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Safe Stretching Tips

So often dancers come into the studio and sit on the floor to stretch before class.


Sound familiar?


You’re not alone.


Stretching has long been a go-to for dancers when trying to improve flexibility, prepare for dance, and even calm pre-performance anxiety. But, how much of your stretching is done out of habit (what you think you’re supposed to do) versus done as part of a strategic plan for achieving your goals? As with every exercise, I encourage you to consider the purpose of your stretches.


I would also encourage you to consider whether your stretching routine is helping or hurting your performance and if it’s putting you at risk for injury. As a dance physical therapist, I often see injuries related to less than optimal or even unsafe stretching practices. Check out the tips below to keep you safe while stretching.


Tips for safe stretching:

  1. Dynamic stretches (through movement) are perfect as part of a warm-up

  2. Static stretches (holding a position) can be used after you’re already warm or as part of a cool down

  3. Avoid holding stretches longer than 2 minutes if you’re about to dance – continuous static stretching has been shown to decrease muscle strength, power, and speed short-term – all of which are extremely important for dance, particularly big jumps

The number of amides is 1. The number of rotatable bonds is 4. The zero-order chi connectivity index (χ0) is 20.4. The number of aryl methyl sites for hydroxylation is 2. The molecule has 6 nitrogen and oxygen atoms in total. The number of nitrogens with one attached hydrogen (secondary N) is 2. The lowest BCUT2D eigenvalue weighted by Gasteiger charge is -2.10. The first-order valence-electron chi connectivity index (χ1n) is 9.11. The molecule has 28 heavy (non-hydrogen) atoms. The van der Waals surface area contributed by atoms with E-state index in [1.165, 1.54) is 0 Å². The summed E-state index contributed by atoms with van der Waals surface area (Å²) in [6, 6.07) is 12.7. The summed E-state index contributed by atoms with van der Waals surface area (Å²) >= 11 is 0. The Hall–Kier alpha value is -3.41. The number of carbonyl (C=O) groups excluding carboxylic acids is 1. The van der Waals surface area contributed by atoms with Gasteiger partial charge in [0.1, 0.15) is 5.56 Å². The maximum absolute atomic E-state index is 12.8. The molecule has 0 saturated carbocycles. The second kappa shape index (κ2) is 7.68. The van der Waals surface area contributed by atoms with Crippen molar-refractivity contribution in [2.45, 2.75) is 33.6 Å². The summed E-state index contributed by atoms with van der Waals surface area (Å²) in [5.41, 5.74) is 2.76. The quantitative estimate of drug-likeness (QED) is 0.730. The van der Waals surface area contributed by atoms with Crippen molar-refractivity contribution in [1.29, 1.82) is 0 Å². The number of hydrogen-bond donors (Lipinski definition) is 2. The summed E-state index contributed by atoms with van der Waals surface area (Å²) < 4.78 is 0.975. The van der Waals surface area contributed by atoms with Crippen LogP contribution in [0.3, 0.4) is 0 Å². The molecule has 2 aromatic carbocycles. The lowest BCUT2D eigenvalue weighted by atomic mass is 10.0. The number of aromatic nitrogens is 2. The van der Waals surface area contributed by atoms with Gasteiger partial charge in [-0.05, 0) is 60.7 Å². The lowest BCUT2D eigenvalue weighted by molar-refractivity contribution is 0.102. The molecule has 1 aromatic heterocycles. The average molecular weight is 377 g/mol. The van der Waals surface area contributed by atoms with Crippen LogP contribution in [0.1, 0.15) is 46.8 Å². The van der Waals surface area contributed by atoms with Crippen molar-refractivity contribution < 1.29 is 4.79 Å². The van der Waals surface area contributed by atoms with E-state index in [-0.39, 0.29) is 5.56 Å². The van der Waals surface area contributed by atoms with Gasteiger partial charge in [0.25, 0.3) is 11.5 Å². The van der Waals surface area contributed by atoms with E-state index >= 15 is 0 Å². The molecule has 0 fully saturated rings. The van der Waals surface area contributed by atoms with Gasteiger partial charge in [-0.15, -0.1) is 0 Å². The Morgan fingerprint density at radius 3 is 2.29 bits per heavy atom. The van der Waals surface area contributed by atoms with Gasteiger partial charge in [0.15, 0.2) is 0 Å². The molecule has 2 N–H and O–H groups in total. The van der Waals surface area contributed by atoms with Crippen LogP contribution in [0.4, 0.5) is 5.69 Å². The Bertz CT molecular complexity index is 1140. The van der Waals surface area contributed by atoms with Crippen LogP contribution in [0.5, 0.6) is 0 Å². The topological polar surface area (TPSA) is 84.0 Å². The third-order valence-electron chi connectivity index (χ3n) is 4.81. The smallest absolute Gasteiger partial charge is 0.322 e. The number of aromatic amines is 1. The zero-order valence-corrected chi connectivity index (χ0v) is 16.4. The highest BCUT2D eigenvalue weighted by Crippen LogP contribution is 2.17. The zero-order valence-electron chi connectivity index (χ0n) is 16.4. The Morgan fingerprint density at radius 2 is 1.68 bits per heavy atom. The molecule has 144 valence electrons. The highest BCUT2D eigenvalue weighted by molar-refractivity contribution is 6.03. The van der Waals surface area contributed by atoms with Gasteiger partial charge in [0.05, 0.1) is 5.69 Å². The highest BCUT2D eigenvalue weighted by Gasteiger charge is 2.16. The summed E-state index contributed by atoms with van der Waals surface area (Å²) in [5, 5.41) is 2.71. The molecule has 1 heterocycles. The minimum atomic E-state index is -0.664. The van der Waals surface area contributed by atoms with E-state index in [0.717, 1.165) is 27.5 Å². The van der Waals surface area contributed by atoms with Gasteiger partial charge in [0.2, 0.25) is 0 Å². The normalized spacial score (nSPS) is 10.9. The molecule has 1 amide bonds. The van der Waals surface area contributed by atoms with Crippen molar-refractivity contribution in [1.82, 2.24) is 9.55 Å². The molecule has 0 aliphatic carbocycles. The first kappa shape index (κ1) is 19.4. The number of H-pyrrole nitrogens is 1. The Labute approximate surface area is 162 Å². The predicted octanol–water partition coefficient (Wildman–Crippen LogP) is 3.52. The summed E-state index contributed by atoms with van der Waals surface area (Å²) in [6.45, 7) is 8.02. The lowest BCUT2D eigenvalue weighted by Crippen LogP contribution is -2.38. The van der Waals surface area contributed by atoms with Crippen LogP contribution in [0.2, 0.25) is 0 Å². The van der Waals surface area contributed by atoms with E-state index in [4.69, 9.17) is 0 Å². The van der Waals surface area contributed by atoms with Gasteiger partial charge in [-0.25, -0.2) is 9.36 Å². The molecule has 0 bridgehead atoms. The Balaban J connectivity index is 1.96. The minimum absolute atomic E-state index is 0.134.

4. No stretch should be painful or give the sensation of tearing, heat, or tingling

  5. Stretches should be felt in the muscle belly (the bulky part) rather than near the bones where it attaches, along the entire line of the muscle, or in an area you’re not trying to stretch

  6. You should be able to breathe comfortably throughout the duration of the stretch without grimacing

  7. Stretches that result in hanging on ligaments are never a good option


Other things to consider…

  • The body takes the path of least resistance so you will naturally move/stretch from where you already have enough movement rather than where you need movement

  • For dancers with growing bodies, use caution with contract-relax type stretching – forceful muscle contractions can cause issues at the growth plates

  • If stretching has not increased your flexibility thus far, then stretching may not be the answer – you may need a different strategy


If you want to learn more about how to safely improve your flexibility, or would like guidance in creating a stretching routine customized to your body and goals, schedule a Discovery Call and we can come up with a plan together.

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